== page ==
The combination of these simple forms and bold colours was also very much of the period. From the late 1950s-70s, Scandinavian glass had become immensely popular, and was arguably in its post war ‘golden age’ in terms of sales and popularity. British companies such as Whitefriars (and later Dartington Glass), were keen to take advantage of this trend and produce their own versions for the booming market. In this vein, it is possible to see the influence of Scandinavian designers such as Kaj Franck for Finland’s Nuutajarvi Nostjo, and Jacob Bang for Denmark’s Holmegaard, in the Blown Soda range. The range certainly shares the clean lines, unornamented surfaces and plain, strong colours of many designs by these leading lights, as well as a certain austere feel. Austerity is another interesting factor here. It could be argued that the almost Modernist simple forms and lack of surface decoration were typical of the post war austerity seen in many designs of the early to mid-1950s. However, these were updated with different shapes, and often more vibrant colours, to produce something quintessentially British – and quintessentially Whitefriars.

I’m always quite surprised that the Blown Soda range isn’t more popular than it is. After all, you don’t need to be a glass nut to ‘get’ them, and they fit incredibly well with today’s fashions and tastes in interior design. The effect is particularly stunning when different sizes, shapes and colours are grouped together. I guess that’s why that chain store took the commercial decision to release a range ‘inspired’ by them. In its day the range was extremely popular and was produced for a long period, meaning that examples are not too hard to find today. Prices vary depending on the size, shape and colour – some shapes or sizes are rare in certain colours. Unsurprisingly, ruby red and amethyst tend to amongst the most popular colours, over and above the duller greens. The sober yet resonant blue falls at the upper end between the two, but can be more desirable in large sizes.

Small pieces can be found for as little as £10-20 upwards, but I’ve seen examples at charity shops and car boot sales for a mere pound or two. Like so much glass, examples were unmarked, apart from a label that has typically been removed or fallen off. If you learn to recognise the shapes and colours, you’ll be equipped to find some bargains! Look out for rare forms, such as the decanter and glass set. Larger forms, particularly those with characteristic wide bulbous bases and flaring necks, can fetch up to around £100, but the ones to look for have an added, extra feature. In late 1964, Baxter added an opaque white trail to rims, which almost harks back to the failed range of 1961. He also designed a new series of unusual and modern forms to which these would be added, and the sober ‘Pewter’ colour was introduced to the range. As before, the rims were difficult to produce consistently on a repeated basis – getting an even, perfectly placed trail of molten glass on the thin rims was challenging. Due to this the range was discontinued in 1966. As a result, these pieces are considerably rarer, and can fetch anything from around £50-70 for a simple form, to nearly double that for a scarcer, more complex form with a flared mushroom style rim.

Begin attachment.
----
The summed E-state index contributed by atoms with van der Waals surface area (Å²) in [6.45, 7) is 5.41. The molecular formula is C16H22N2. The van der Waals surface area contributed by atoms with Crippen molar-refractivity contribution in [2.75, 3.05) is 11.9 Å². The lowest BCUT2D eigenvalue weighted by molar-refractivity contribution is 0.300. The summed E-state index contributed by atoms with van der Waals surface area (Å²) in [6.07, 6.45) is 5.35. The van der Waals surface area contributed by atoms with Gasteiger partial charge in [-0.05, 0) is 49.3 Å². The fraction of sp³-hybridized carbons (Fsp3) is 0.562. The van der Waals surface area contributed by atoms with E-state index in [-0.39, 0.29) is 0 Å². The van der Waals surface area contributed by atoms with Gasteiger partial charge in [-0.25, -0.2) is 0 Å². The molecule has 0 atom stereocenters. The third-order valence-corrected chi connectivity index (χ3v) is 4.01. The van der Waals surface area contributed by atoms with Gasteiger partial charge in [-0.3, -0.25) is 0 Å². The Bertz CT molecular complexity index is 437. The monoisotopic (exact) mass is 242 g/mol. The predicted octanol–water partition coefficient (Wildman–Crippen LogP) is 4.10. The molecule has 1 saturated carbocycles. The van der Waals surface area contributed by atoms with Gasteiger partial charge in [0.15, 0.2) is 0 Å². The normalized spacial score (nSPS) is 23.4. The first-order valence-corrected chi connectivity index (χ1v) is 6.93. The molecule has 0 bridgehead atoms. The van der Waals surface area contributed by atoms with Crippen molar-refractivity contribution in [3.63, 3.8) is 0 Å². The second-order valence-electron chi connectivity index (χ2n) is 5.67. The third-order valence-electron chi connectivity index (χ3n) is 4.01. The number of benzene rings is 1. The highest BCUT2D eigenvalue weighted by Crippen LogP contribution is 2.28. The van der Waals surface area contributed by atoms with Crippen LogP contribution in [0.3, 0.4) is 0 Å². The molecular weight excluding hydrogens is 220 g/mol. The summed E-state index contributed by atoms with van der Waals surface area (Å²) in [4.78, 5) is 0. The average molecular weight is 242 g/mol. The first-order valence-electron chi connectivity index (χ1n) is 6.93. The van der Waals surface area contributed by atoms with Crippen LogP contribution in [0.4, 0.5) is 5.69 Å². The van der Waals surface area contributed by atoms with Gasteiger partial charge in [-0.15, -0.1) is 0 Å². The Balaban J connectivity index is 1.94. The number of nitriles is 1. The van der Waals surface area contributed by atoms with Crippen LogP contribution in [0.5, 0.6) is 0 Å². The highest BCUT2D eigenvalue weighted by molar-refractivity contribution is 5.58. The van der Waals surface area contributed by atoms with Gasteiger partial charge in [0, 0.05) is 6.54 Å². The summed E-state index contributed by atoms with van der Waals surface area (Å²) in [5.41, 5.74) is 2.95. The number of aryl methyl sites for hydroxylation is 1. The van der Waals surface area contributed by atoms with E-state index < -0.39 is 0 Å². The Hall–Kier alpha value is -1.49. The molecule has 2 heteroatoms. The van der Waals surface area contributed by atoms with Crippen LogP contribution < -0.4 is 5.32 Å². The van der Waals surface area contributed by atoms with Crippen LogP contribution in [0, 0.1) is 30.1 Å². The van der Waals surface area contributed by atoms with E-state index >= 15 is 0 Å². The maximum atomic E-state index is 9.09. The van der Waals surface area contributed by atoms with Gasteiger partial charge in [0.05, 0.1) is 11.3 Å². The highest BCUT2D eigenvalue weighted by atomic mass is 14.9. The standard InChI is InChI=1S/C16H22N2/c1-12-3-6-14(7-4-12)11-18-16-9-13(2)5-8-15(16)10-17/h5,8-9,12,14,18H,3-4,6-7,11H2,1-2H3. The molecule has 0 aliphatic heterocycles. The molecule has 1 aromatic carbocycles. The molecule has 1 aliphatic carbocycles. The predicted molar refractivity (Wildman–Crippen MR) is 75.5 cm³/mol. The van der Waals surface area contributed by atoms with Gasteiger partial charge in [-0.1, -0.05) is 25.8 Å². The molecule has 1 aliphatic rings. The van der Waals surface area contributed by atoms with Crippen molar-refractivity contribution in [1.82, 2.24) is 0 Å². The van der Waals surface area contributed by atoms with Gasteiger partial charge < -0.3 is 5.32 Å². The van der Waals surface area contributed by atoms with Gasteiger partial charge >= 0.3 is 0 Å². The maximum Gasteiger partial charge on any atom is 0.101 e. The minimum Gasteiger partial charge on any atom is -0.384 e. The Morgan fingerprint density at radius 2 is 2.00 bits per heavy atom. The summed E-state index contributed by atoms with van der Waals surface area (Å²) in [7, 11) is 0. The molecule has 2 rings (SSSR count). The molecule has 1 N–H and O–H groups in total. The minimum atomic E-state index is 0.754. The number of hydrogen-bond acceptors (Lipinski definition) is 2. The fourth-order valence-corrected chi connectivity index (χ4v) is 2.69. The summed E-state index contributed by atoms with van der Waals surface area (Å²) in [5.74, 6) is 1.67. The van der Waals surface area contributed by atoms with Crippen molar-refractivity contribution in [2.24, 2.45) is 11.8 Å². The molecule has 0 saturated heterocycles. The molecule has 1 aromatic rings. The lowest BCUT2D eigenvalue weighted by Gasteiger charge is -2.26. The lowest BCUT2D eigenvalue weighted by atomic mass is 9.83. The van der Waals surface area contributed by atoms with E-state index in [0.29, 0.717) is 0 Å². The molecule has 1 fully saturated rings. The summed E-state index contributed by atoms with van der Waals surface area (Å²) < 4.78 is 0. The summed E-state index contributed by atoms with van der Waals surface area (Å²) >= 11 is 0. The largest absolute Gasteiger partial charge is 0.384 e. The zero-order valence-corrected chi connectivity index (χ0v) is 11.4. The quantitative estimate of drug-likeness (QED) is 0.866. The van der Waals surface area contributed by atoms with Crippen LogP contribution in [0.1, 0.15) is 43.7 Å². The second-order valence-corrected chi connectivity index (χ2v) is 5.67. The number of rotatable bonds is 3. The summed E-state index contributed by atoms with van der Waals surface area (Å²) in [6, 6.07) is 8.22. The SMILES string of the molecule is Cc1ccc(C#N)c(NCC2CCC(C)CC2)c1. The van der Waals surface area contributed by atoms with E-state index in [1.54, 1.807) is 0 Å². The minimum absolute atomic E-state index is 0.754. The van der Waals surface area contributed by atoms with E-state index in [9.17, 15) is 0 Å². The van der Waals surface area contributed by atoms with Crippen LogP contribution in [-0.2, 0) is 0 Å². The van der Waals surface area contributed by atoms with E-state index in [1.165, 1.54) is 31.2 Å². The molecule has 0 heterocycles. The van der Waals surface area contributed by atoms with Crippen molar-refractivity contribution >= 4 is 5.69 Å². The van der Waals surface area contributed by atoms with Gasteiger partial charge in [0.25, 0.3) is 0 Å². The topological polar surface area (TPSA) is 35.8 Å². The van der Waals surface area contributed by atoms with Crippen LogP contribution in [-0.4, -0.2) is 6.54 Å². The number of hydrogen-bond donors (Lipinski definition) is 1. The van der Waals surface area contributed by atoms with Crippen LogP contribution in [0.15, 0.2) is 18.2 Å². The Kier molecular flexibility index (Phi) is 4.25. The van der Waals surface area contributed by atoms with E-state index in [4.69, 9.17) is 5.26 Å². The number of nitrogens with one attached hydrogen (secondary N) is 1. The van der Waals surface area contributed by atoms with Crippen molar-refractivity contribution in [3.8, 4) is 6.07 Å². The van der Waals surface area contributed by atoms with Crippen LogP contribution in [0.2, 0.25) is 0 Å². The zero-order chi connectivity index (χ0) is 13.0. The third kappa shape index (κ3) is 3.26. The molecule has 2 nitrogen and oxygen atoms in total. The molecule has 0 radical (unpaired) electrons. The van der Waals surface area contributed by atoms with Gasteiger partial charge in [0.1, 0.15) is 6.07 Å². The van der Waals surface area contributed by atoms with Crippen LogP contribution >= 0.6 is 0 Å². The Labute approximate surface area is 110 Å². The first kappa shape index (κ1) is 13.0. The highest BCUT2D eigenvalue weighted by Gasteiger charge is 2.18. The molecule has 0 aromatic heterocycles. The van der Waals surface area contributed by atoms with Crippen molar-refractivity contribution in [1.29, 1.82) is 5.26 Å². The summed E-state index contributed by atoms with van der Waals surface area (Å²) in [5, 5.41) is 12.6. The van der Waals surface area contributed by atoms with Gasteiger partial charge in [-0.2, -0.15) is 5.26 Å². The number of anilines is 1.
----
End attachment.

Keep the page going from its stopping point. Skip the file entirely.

Some may ask, unless you find a bargain, why pay these prices when you can just pop down the High Street and buy something that looks like it? I doubt I really need to say why, as you’re reading this magazine, but for those who don’t know – here we go! Firstly the quality of the new ones is much poorer. Secondly, they’re arguably copies of what were original designs that represent an important movement of British decorative arts – as collectors and lovers and antiques and collectables we shouldn’t support this sort of thing. Thirdly, for those interested in such things and let’s admit it, we all are in some way – the new ones are hardly likely to represent good investments, not in our lifetimes anyway. The original is always the best!

by Mark Hill www.markhill.net Twitter @antiquemark from an article in ARC Magazine

Leave a Reply